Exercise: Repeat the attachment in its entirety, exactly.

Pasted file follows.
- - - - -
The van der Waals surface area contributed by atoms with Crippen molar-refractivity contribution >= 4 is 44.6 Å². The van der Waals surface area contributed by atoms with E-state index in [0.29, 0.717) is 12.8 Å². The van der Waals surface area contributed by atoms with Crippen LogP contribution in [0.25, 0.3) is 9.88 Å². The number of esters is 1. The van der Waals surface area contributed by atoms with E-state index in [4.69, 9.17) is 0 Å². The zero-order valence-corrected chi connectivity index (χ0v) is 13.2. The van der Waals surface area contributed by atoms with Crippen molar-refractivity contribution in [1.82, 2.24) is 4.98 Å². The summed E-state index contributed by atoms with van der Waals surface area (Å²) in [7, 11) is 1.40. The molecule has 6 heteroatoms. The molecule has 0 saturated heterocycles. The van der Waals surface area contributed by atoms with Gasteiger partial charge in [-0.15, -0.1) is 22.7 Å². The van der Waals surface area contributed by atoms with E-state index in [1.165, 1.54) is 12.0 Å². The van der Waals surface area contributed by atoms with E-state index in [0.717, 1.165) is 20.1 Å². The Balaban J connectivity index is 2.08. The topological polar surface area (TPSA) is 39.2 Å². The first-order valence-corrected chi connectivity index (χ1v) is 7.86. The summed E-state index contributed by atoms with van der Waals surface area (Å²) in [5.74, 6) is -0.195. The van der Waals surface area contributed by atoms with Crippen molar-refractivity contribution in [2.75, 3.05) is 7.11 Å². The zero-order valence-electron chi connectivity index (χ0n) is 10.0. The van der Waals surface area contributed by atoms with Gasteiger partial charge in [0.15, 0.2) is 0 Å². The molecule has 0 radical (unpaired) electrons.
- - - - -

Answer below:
The van der Waals surface area contributed by atoms with Crippen molar-refractivity contribution >= 4 is 44.6 Å². The van der Waals surface area contributed by atoms with E-state index in [0.29, 0.717) is 12.8 Å². The van der Waals surface area contributed by atoms with Crippen LogP contribution in [0.25, 0.3) is 9.88 Å². The number of esters is 1. The van der Waals surface area contributed by atoms with E-state index in [4.69, 9.17) is 0 Å². The zero-order valence-corrected chi connectivity index (χ0v) is 13.2. The van der Waals surface area contributed by atoms with Crippen molar-refractivity contribution in [1.82, 2.24) is 4.98 Å². The summed E-state index contributed by atoms with van der Waals surface area (Å²) in [7, 11) is 1.40. The molecule has 6 heteroatoms. The molecule has 0 saturated heterocycles. The van der Waals surface area contributed by atoms with Gasteiger partial charge in [-0.15, -0.1) is 22.7 Å². The van der Waals surface area contributed by atoms with E-state index in [1.165, 1.54) is 12.0 Å². The van der Waals surface area contributed by atoms with E-state index in [0.717, 1.165) is 20.1 Å². The Balaban J connectivity index is 2.08. The topological polar surface area (TPSA) is 39.2 Å². The first-order valence-corrected chi connectivity index (χ1v) is 7.86. The summed E-state index contributed by atoms with van der Waals surface area (Å²) in [5.74, 6) is -0.195. The van der Waals surface area contributed by atoms with Crippen molar-refractivity contribution in [2.75, 3.05) is 7.11 Å². The zero-order valence-electron chi connectivity index (χ0n) is 10.0. The van der Waals surface area contributed by atoms with Gasteiger partial charge in [0.15, 0.2) is 0 Å². The molecule has 0 radical (unpaired) electrons.